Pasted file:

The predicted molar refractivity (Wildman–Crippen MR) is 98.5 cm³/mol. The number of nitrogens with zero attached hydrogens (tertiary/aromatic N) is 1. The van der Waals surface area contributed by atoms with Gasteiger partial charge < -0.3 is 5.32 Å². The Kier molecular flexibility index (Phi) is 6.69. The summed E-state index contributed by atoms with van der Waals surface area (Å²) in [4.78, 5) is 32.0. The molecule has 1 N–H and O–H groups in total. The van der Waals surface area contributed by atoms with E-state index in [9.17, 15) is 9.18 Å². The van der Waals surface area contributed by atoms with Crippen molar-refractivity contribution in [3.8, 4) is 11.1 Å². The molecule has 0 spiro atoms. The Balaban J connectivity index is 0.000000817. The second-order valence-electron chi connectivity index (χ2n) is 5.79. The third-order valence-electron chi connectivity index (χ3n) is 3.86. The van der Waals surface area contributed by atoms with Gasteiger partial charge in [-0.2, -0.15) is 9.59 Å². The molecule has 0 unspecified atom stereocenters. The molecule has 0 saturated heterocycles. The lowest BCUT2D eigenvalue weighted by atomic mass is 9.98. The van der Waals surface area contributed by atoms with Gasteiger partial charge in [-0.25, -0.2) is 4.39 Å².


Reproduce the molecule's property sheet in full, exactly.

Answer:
The predicted molar refractivity (Wildman–Crippen MR) is 98.5 cm³/mol. The number of nitrogens with zero attached hydrogens (tertiary/aromatic N) is 1. The van der Waals surface area contributed by atoms with Gasteiger partial charge < -0.3 is 5.32 Å². The Kier molecular flexibility index (Phi) is 6.69. The summed E-state index contributed by atoms with van der Waals surface area (Å²) in [4.78, 5) is 32.0. The molecule has 1 N–H and O–H groups in total. The van der Waals surface area contributed by atoms with E-state index in [9.17, 15) is 9.18 Å². The van der Waals surface area contributed by atoms with Crippen molar-refractivity contribution in [3.8, 4) is 11.1 Å². The molecule has 0 spiro atoms. The Balaban J connectivity index is 0.000000817. The second-order valence-electron chi connectivity index (χ2n) is 5.79. The third-order valence-electron chi connectivity index (χ3n) is 3.86. The van der Waals surface area contributed by atoms with Gasteiger partial charge in [-0.2, -0.15) is 9.59 Å². The molecule has 0 unspecified atom stereocenters. The molecule has 0 saturated heterocycles. The lowest BCUT2D eigenvalue weighted by atomic mass is 9.98. The van der Waals surface area contributed by atoms with Gasteiger partial charge in [-0.25, -0.2) is 4.39 Å².